Wick has always lived in the dark and dreadful Harklights Match Factory and Orphanage, working tirelessly for greedy Old Ma Bogey. He only dreams of escaping, until one day a bird drops something impossible and magical at his feet – a tiny baby in an acorn cradle…
As midnight chimes, Wick is visited by the Hobs, miniature protectors of the forest. Grateful for the kindness shown to their stolen child, they offer Wick the chance of a lifetime – escape from Harklights and begin a new life with them in the wild…
The illustrations in this fantasy book are simply beautiful, so it’s a shame I couldn’t connect with the story more. I never do well with stories that are basically morality tales of modern day issues, and I didn’t originally realise that this was one, otherwise I may have skipped it.
The set up to the main story caught my attention quickly, showing us Wick’s life in the Orphanage and the matchstick homes he builds when he’s not working packing matchboxes. Finding a tiny baby nestled in an acorn one day, this sets off a series of events that sees him escape the Orphanage and discover a world of little people called Hobs.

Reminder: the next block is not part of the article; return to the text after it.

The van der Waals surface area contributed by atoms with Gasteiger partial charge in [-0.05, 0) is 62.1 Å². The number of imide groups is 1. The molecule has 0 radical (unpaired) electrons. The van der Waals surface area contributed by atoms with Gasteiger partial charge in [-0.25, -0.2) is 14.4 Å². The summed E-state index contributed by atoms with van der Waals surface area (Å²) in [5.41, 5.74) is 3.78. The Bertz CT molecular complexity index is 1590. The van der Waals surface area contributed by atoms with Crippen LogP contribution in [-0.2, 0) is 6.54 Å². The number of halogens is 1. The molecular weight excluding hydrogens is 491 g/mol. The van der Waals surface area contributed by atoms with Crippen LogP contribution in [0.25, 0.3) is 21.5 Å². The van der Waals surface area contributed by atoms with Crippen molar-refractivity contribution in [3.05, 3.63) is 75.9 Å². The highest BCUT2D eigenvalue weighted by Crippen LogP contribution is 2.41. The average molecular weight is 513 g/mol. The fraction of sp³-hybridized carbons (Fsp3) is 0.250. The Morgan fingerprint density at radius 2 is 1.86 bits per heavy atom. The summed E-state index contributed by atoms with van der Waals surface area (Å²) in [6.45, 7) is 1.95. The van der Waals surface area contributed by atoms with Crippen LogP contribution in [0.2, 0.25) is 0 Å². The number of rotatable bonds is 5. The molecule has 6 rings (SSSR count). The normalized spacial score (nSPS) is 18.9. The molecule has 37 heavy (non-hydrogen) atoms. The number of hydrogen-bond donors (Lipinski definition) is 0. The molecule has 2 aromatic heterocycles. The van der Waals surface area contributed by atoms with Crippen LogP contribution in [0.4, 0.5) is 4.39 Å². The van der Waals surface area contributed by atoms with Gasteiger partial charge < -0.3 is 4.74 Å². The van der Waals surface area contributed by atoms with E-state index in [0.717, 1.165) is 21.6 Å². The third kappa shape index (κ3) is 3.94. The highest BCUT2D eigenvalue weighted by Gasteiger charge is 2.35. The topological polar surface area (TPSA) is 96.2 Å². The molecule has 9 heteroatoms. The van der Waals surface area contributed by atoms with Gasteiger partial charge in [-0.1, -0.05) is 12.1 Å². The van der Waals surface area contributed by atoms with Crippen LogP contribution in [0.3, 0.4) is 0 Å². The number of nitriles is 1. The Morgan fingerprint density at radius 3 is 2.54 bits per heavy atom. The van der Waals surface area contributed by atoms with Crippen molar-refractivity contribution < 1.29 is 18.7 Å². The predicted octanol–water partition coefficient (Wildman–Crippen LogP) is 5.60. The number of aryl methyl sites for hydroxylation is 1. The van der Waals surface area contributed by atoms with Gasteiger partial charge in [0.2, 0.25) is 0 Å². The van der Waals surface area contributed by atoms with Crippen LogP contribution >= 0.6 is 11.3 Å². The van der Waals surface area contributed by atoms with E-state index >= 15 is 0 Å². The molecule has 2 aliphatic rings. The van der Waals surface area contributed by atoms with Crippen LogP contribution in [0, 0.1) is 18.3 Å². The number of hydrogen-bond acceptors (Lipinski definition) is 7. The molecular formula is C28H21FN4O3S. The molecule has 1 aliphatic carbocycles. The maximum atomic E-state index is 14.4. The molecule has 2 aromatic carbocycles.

What didn’t work for me was that Wick seemed to become part of the Hob’s community within days, and it felt too quick. When the story started nearing it’s end, I still didn’t feel connected to the Hobs because we’d been there for so little time, yet Wick acted as if he’d been there for months.
The ending was good, but predictable and not very memorable. With the lack of fully rounded characters and a storyline that was wrapped up a little too easily, this will be a story I quickly forget, which is a shame because it had nearly everything it needed to be great.